Caribou JMG starts food pantry in honor of fallen classmates

3 years ago

CARIBOU, Maine — Caribou High School’s Jobs for Maine Graduates students are starting a food pantry in honor of two fallen classmates who would have been in their graduating class this year. The plan was unveiled during a March 3 RSU 39 (Caribou and Stockholm) Board of Education meeting.

The pantry — named the Zach and Kacie Viking Pantry of Hope — is dedicated to Zachary Gagnon, who lost a three-year battle with Ewing’s sarcoma at age 13, and Kacie Haney, who died last year as a result of an automobile accident at age 17.

JMG Master Specialist Valerie Waldemarson introduced her students, who presented the pantry plan, which she said came from a dream her students had and were able to follow through to completion.

Waldemarson said the program’s curriculum is based on five goals — leadership development, career development, social awareness, civic awareness and community service. She said these goals were met through hands-on activities, planning and face-to-face interaction with Caribou residents and members of the local business community.

“At no time did the students ever do a paper and pen type project,” she said. “Every bit of this was hands-on engagement.”

JMG students described to the board the projects they’ve undertaken throughout the year. In addition to the pantry, JMG students participated in the Read Across America program by recording videos of themselves reading books and then publishing those videos online. They also helped organize emergency preparedness kits, which include necessities such as water, flashlights, medical kits, a whistle to help when lost and hand warmers. Students also worked on comfort blankets, which are given to people with a variety of illnesses and ailments.

The food pantry came together to address food insecurity within the city, and while it began as a food drive that received several donations, the students decided to take it one step further and start Caribou High School’s first food pantry, which will offer non-perishable food, clothes and hygiene supplies.

The pantry has already received significant support from local businesses. Burger Boy and Machias Savings each donated $1,000 toward the food pantry.

Burger Boy owner Dustin Mancos said he was inspired to donate as he is a Class of 2010 graduate from Caribou, and also because Kacie Haney once worked for him at Burger Boy.

“Growing up, everything I had for the holidays and Christmas came from donation boxes,” he said. “My mentality in my business is to be who I needed when I was younger, and I pride myself on giving back to the community, especially children. These children are the future of the community and they’re doing something big.”

“Kacie is a former employee, and she was the light of my life, that’s for sure,” Mancos continued. “It left a hole in our crew and our business when Kacie left us.”

J.R. Belanger, branch manager at Machias Savings, said the bank was proud to donate toward the cause, and that they would also be placing a drop box in their branch for additional donations.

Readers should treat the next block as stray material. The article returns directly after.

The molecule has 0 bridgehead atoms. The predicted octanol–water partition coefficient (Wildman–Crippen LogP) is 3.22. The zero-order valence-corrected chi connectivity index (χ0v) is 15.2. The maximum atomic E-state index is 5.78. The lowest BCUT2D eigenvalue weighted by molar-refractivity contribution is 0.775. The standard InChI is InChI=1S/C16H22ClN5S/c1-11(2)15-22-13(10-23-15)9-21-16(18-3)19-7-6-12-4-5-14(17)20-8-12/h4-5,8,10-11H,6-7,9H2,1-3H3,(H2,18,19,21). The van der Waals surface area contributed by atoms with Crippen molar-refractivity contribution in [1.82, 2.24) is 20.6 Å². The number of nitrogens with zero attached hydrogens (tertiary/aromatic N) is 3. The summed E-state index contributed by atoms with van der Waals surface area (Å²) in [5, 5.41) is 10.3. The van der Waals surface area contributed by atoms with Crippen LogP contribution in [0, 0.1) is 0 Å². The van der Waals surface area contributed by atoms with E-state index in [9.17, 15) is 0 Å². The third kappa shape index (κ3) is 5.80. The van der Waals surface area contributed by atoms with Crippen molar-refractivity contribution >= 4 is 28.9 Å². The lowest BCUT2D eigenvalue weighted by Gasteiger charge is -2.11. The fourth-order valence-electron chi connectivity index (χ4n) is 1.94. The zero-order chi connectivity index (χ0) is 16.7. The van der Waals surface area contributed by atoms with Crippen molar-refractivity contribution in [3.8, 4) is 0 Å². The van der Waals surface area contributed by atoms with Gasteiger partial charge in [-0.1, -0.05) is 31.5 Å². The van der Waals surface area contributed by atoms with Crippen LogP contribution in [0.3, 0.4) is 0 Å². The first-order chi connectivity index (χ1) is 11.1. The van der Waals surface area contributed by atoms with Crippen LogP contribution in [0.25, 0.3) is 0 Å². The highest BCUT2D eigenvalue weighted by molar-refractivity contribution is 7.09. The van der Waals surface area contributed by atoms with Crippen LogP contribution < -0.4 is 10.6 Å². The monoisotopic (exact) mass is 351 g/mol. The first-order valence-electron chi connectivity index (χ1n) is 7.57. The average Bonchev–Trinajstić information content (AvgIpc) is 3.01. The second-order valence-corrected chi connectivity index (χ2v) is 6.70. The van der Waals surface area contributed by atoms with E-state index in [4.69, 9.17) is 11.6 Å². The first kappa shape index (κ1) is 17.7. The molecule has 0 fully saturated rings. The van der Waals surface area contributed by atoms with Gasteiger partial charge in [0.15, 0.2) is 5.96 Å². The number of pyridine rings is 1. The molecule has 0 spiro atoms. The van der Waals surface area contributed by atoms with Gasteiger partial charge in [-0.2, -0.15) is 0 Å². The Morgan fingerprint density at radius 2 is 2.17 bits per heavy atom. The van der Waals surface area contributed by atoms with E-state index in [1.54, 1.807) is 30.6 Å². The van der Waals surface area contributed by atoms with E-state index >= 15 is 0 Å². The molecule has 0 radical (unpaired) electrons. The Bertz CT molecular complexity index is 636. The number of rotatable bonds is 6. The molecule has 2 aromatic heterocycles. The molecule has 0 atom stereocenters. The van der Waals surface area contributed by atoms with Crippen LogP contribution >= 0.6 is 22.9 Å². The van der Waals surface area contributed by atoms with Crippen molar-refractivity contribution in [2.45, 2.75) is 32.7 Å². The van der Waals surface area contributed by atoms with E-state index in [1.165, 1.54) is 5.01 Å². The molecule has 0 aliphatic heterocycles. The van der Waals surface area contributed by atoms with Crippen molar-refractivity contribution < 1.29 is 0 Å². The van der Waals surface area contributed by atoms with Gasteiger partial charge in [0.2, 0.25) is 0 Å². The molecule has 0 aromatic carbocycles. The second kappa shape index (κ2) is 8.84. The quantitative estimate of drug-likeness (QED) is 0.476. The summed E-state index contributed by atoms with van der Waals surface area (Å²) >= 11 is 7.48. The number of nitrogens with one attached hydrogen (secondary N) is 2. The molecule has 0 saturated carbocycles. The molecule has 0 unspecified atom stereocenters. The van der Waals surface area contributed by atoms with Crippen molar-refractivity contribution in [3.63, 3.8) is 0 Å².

“This is a great program,” he said. “I know both of the [Gagnon and Haney] families, and it’s an honor to be a part of this.”

Troy Haney also said during the meeting that he would donate $1,000 to the cause. 

Waldemarson then told the story behind a large check on the floor — an anonymous donation for the pantry in the amount of $5,000.

“The anonymous donor, who likes to be referred to as a caring Caribou alumni, has been an individual who has sought the services of volunteer projects of JMG since I started there,” Waldemarson said. “When she found out that my students were out in the community, she wanted to give the check of $5,000 to my students to maintain this project for the remainder of their senior year. She felt it was important for the kids to know that all of their work has been seen and heard, and that she is now paying it forward for every hour they have given in service to her.”

Zachary’s and Kacie’s mothers expressed gratitude for the decision to establish the food pantry in the names of their children.

Kacie’s mother, Julie Chamberlain, said her daughter would have been honored to be a part of this effort.

“This is my first time seeing Zach’s mom face to face,” she said. “Our situations are a little different, but very much the same. I just know she would have loved this, and I would like to thank all of you for being a big part of who she was. Thank you very much.”

Zachary’s mother, Peggy Gagnon, said these kinds of efforts exemplify “what life is all about.”

“Zach was the epitome of compassion, and those of you that had contact with him know he put aside his own adversity for his desire to help other people,” she said. “When you’re facing the end, people will remember you based on how you made them feel. You could have all the money, the biggest house, the biggest cars, but in the end what truly matters is how we make people feel.”